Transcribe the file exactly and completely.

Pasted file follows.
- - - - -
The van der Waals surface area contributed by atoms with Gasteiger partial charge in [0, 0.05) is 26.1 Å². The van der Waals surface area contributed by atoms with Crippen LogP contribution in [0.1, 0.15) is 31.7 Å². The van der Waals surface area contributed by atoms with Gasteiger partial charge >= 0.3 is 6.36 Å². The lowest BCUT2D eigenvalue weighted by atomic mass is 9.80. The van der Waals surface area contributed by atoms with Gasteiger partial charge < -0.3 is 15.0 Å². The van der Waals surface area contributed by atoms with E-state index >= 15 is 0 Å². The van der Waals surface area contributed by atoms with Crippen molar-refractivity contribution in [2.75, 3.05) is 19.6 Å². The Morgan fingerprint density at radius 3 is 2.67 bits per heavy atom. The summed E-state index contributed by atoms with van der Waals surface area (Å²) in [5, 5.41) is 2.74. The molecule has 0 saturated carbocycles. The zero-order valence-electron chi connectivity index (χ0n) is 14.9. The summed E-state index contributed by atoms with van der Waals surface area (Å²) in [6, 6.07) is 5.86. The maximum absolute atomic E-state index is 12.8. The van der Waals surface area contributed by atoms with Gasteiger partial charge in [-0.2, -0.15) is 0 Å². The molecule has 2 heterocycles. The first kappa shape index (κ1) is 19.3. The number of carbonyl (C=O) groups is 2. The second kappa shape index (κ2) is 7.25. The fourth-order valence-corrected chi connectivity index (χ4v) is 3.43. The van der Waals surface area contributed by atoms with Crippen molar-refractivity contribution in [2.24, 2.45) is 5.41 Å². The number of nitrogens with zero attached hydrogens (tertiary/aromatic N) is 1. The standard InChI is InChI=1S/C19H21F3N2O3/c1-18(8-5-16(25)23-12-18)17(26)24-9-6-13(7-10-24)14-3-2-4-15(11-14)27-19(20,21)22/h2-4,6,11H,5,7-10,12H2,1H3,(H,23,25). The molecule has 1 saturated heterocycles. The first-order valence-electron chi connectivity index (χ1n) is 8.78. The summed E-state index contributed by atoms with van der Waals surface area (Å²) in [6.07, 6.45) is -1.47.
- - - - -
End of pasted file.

The van der Waals surface area contributed by atoms with Gasteiger partial charge in [0, 0.05) is 26.1 Å². The van der Waals surface area contributed by atoms with Crippen LogP contribution in [0.1, 0.15) is 31.7 Å². The van der Waals surface area contributed by atoms with Gasteiger partial charge >= 0.3 is 6.36 Å². The lowest BCUT2D eigenvalue weighted by atomic mass is 9.80. The van der Waals surface area contributed by atoms with Gasteiger partial charge < -0.3 is 15.0 Å². The van der Waals surface area contributed by atoms with E-state index >= 15 is 0 Å². The van der Waals surface area contributed by atoms with Crippen molar-refractivity contribution in [2.75, 3.05) is 19.6 Å². The Morgan fingerprint density at radius 3 is 2.67 bits per heavy atom. The summed E-state index contributed by atoms with van der Waals surface area (Å²) in [5, 5.41) is 2.74. The molecule has 0 saturated carbocycles. The zero-order valence-electron chi connectivity index (χ0n) is 14.9. The summed E-state index contributed by atoms with van der Waals surface area (Å²) in [6, 6.07) is 5.86. The maximum absolute atomic E-state index is 12.8. The van der Waals surface area contributed by atoms with Gasteiger partial charge in [-0.2, -0.15) is 0 Å². The molecule has 2 heterocycles. The first kappa shape index (κ1) is 19.3. The number of carbonyl (C=O) groups is 2. The second kappa shape index (κ2) is 7.25. The fourth-order valence-corrected chi connectivity index (χ4v) is 3.43. The van der Waals surface area contributed by atoms with Crippen molar-refractivity contribution in [2.24, 2.45) is 5.41 Å². The number of nitrogens with zero attached hydrogens (tertiary/aromatic N) is 1. The standard InChI is InChI=1S/C19H21F3N2O3/c1-18(8-5-16(25)23-12-18)17(26)24-9-6-13(7-10-24)14-3-2-4-15(11-14)27-19(20,21)22/h2-4,6,11H,5,7-10,12H2,1H3,(H,23,25). The molecule has 1 saturated heterocycles. The first-order valence-electron chi connectivity index (χ1n) is 8.78. The summed E-state index contributed by atoms with van der Waals surface area (Å²) in [6.07, 6.45) is -1.47.